District Man Sentenced to 10 Years in Prison for Role in Drug Trafficking Organization
Defendant Earlier Sentenced to 37-Year Term for Murder
WASHINGTON – Kelby Gordon, 32, of Washington, D.C., was sentenced today to 10 years in prison for distributing narcotics in Washington, D.C. – a prison term that he must serve in addition to the 37-year prison term he recently was given in a murder case.
The announcement was made by U.S. Attorney Jessie K. Liu, Nancy McNamara, Assistant Director in Charge of the FBI’s Washington Field Office, and Peter Newsham, Chief of the Metropolitan Police Department (MPD).
Gordon was found guilty by a jury on Jan. 10, 2019 of unlawful distribution of fentanyl. The verdict followed a trial in the U.S. District Court for the District of Columbia. He was sentenced by the Honorable Trevor N. McFadden. The sentence is to run consecutively to the 37-year prison term that Gordon is serving for a murder in Southeast Washington. In sentencing Gordon, Judge McFadden highlighted the danger of fentanyl abuse to the community; a report by the District of Columbia Office of the Chief Medical Examiner cited fentanyl and its analogs as a key factor in a drastic increase in recent years of overdose deaths in the city.
The narcotics charge arose from a long-term investigation initiated by the Washington D.C. FBI/MPD Safe Streets Task Force into the violence and associated narcotics trafficking in the area of Birney Place SE. Gordon and numerous other defendants were indicted in December 2017 for their roles in the operation. A total of 12 people faced charges in the investigation; 10 pled guilty and two, including Gordon, were found guilty of charges at trial.
The investigation determined that from at least January 2016 through December 2017, the various defendants maintained a drug trafficking organization that supplied distribution amounts of crack cocaine, methamphetamine, and heroin to drug dealers in the District of Columbia, Maryland and Virginia. Much of the activity took place in the Birney Place area of Southeast Washington. In particular, the investigation showed that several of the defendants regularly sold crack cocaine and heroin in the 2600 block of Birney Place SE.
According to the government’s evidence, an undercover law enforcement officer met with Gordon during the investigation to purchase heroin. The evidence showed that the substance he actually sold the officer that day was a fentanyl analog.
Gordon was sentenced on Dec. 14, 2018, to 37 years in prison for killing an innocent bystander and firing into an occupied bedroom during a broad-daylight shooting in Southeast Washington. According to the government’s evidence, on March 24, 2016, at approximately 11:15 a.m., the victim, Gabriel Turner, was walking in a cut-through behind the 2600 block of Birney Place SE, headed to a nearby bus stop. Mr. Turner, 46, who had intellectual disabilities and who was working at the FBI as a janitor, had just finished having breakfast with his mother – as he had every morning. Gordon, meanwhile, was in the area and, after seeing another man pull out a large amount of money, decided to rob that man near the mouth of the cut-through.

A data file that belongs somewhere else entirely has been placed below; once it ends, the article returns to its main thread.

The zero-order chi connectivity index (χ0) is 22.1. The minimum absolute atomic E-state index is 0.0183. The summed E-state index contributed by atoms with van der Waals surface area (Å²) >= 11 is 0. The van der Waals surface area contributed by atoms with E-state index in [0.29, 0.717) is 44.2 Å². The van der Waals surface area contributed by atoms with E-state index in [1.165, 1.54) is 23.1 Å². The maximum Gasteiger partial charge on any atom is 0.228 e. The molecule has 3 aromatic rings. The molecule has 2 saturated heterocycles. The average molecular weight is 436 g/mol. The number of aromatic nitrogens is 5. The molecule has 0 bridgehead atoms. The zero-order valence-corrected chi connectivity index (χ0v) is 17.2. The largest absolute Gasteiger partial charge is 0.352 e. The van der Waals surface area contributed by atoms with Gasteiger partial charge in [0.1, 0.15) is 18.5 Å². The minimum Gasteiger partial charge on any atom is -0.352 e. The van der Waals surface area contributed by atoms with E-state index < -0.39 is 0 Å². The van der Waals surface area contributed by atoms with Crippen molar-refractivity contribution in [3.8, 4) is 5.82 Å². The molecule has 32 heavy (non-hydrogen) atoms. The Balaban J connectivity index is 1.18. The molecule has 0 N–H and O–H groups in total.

However, as Gordon attempted to rob the man, the man began to pull out his own firearm. Gordon, in his own words, gave the man no chance, and pulled his gun out first. The two men began running down the cut-through behind Mr. Turner.
Unbeknownst to Mr. Turner, Gordon planted his feet and began firing towards the man, who fled in the same direction that Mr. Turner was walking. The man who Gordon was targeting weaved around Mr. Turner and escaped, but a single bullet struck Mr. Turner in the upper back as he ducked. The bullet lodged itself in Mr. Turner’s sinus – killing him almost instantly. Two other bullets flew into an occupied apartment across the street, just missing the head of a second victim as he returned to bed.
In announcing today’s sentence, U.S. Attorney Liu, Assistant Director in Charge McNamara, and Chief Newsham commended those who investigated the case from the Safe Streets Task Force, including the FBI, MPD, and the U.S. Drug Enforcement Administration (DEA). They also acknowledged the work of those who worked on the case from the U.S. Attorney’s Office, including Assistant U.S. Attorney Kevin L. Rosenberg; Supervisory Paralegal Specialist Mary Downing; Paralegal Specialist Candace Battle, and Legal Assistant Peter Gaboton. They additionally expressed appreciation for the efforts of Assistant U.S. Attorneys Lindsey Merikas and Monica Trigoso, who investigated and prosecuted the murder case.
Finally they expressed appreciation for the work of Assistant U.S. Attorney Nihar R. Mohanty, who investigated and prosecuted the narcotics case.